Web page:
The similarity between the Navajo and Tibetan spiritual traditions has often been remarked upon by scholars chiefly because of the mandala sand paintings common to both cultures, their ideas about matter and spirit, and their uncanny physical resemblance to one another. Author Peter Gold substantiates the shared knowledge of these seemingly disparate people by drawing extensive parallels among many aspects of both cultures: creation myths, cosmology, geomancy, psychology, visionary arts, and healing and initiation rituals. Through his sensitive comparison of Navajo and Tibetan sacred ways, the author encourages us to reconsider our own cultural paradigms and shows us how we might begin to recover a sense of the sacred.
Formerly a research assistant to Dr. Margaret Mead and curator at Indiana University's anthropology and folklore museum, Gold is currently on the anthropology faculty of the California Institute of Integral Studies in San Francisco. He is also the author of Tibetan Reflections: Life in a Tibetan Refugee Community; Altar of the Earth: The Life, Land, and Spirit of Tibet; and Tibetan Pilgrimage.
"A bold and exciting exploration, showing many astonishing parallels between these precious and imperiled traditions, from which we have so much to learn."
– Peter Matthiessen, author of The Snow Leopard and Indian Country
"Peter Gold has described our ways and philosophy of life in this book and I hope that it will help you to better understand us. This book also helps us to understand others better. It shows that we are not alone in living according to the teachings coming from the center of life to the four directions, and from the lower and upper lives of Mother Earth and Father Sky.
Not long ago I had the opportunity to meet with one of the holy men of the people of Tibet, Lama Yeshe Dorje Rinpoche. In our long talk, we found many similarities between Navajo and Tibetan philosophy and sacred ways. It is good and enlightening to know that there are others around the world who still abide by the teachings of their ancestors, and know the peace and value of maintaining beauty ahead, behind, below, above, all around and from within themselves."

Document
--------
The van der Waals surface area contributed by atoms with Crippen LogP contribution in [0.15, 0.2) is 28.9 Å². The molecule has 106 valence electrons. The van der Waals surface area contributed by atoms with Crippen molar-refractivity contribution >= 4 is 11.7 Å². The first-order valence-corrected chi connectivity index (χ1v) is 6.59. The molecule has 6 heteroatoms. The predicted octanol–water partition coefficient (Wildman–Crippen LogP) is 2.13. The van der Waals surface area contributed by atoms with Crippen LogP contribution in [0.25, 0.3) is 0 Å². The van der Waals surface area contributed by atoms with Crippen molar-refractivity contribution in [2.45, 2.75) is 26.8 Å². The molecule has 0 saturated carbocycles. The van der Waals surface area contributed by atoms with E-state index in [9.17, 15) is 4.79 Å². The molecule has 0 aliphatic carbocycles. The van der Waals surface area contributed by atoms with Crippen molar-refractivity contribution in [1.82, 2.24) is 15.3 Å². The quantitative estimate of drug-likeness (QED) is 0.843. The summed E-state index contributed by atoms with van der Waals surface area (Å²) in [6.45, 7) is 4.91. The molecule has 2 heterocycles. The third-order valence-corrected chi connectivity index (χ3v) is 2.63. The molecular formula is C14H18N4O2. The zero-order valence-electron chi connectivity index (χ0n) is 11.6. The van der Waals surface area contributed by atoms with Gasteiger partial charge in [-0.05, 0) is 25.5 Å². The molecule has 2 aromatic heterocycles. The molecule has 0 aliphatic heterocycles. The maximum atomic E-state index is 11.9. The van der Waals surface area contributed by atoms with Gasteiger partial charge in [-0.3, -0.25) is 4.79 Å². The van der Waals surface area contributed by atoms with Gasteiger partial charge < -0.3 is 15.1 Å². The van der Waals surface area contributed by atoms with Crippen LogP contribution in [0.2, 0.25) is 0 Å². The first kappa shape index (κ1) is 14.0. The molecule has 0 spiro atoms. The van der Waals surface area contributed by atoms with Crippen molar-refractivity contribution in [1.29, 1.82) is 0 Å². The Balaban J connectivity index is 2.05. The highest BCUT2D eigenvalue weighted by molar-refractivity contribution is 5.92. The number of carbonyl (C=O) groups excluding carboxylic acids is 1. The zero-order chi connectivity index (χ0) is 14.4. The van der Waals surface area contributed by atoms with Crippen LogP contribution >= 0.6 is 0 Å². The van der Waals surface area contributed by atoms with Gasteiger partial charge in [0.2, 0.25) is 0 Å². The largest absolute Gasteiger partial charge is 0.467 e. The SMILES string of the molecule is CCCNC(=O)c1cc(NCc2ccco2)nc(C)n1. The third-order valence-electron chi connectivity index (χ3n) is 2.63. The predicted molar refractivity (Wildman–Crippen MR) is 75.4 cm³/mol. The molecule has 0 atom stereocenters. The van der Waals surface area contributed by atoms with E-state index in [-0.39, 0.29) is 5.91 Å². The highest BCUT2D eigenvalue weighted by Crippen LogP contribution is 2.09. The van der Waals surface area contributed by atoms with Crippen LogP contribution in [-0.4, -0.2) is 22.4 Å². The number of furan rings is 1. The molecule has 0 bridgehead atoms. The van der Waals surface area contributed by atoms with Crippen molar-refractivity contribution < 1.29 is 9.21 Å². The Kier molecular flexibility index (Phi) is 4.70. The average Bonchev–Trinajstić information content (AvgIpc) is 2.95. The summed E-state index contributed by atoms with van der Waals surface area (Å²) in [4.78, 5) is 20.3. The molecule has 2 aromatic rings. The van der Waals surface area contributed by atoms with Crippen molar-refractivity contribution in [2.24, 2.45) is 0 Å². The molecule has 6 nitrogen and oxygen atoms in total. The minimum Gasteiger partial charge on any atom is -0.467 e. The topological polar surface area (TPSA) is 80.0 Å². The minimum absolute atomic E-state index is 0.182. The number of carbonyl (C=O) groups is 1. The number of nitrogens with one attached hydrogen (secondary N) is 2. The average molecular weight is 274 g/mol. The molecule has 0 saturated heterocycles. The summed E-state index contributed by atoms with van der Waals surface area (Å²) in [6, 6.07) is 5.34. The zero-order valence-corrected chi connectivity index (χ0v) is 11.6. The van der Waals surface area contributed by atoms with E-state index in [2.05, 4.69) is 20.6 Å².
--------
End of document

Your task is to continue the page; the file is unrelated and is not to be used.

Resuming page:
– Alfred W. Yazzie, Chanter Navajo Nation
"This remarkable book coalesces the fruits of a personal odyssey that ranged back and forth between two continents over a period of many years. As an anthropologist, I am impressed by Peter Goldís sustained fieldwork among two peoples, so far apart in space, language, history. This is not a work of conventional social science or of comparative mythology; rather, it invites the reader to search beyond his or her cultural framework and enter onto a quest of spiritual anthropology."
– Philip Snyder, Ph.D., Executive Director, Center for Religion, Ethics, and Social Policy Cornell Uni
"Peter Gold describes and compares many aspects of Navajo and Tibetan Buddhist practice, highlighting the humanitarian principles on which they are based, reflecting the fundamental goodness of the human heart."
– H.H. The Dalai Lama
"At long last the mighty indigenous traditions of Navajo and Tibetan are juxtaposed, to let their powerful teachings reinforce each other and resound together. A beautiful, wise book."
– Joanna Macy, author of World as Lover, World as Self